We know, any real number can be squared and then lowered by \( 1 \)

Hence,

The domain is the set of real numbers without any restrictions.

\(\therefore \text{Domain} \, \text { of } \,\text { f } = (-\infty , \infty)\) |

Example 3 |

Find the domain of the function \( \text { f (x)}= \dfrac { \text {x}+1}{3-\text {x}}. \)

**Solution**

At first, we will set the denominator equal to \( 0 \), and then we will solve for \( \text {x} \).

\[ \begin{align*} 3 - \text {x} &= 0 \\ -\text {x} &= -3 \\ \text {x} &= 3 \end{align*} \]

Hence, we will exclude \( 3 \) from the domain.

Domain : All real numbers where \( ( \text {x} < 3) \) and \( (\text {x} > 3 ) \)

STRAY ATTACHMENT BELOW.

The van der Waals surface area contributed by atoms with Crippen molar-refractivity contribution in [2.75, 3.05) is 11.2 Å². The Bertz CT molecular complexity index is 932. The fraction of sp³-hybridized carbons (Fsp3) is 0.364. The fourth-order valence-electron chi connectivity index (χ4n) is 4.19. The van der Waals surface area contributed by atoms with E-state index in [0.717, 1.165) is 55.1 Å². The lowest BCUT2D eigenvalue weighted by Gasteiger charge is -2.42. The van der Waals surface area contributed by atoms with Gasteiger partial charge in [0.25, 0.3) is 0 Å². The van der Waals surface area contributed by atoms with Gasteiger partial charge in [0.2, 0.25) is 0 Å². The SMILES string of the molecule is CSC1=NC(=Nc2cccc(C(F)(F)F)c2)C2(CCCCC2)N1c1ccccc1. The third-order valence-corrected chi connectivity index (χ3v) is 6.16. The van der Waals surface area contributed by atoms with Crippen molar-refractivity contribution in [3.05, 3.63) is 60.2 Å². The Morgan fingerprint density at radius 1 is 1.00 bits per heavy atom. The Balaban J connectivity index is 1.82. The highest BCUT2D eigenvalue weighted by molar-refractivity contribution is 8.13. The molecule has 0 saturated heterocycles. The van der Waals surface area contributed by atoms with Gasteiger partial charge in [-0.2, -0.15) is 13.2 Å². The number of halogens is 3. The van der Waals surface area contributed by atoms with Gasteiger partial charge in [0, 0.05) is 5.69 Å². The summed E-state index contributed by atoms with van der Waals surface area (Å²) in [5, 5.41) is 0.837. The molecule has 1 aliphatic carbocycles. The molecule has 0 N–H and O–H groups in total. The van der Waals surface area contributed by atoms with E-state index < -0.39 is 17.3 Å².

For combining two sets we use "\( \cup \)" symbol.

\(\therefore \text{Domain} \, \text{ of } \, \text{ f } = (-\infty,3) \cup (3, \infty) \) |

Example 4 |

What is the domain of the function \( \text { f} (\text {x} )= \sqrt{ (6-\text {x})} \)?

**Solution**

Here we exclude any real number that results in a negative value in the radicand.

\(\therefore\) radicand \[ \begin{align*}( 6 - \text {x} ) &\geq 0 \\ \\ - \text {x} &\geq -6 \end{align*} \]

Hence, all the numbers greater than \( 6 \) will be excluded from the domain.

\(\therefore \text{Domain} = ( -\infty, 6 ]\) |

Example 5 |

Find the range and domain of the function given below:

\[ \text { f} ( \text {x}) = \text {x}^2 \]

**Solution**

We observe from the graph that the horizontal extent of the graph is from \( ( -\infty, \infty) \).

So, the domain is \( ( -\infty, \infty) \).

Now the vertical extent of the graph goes from \( 0 \) to \( \infty \),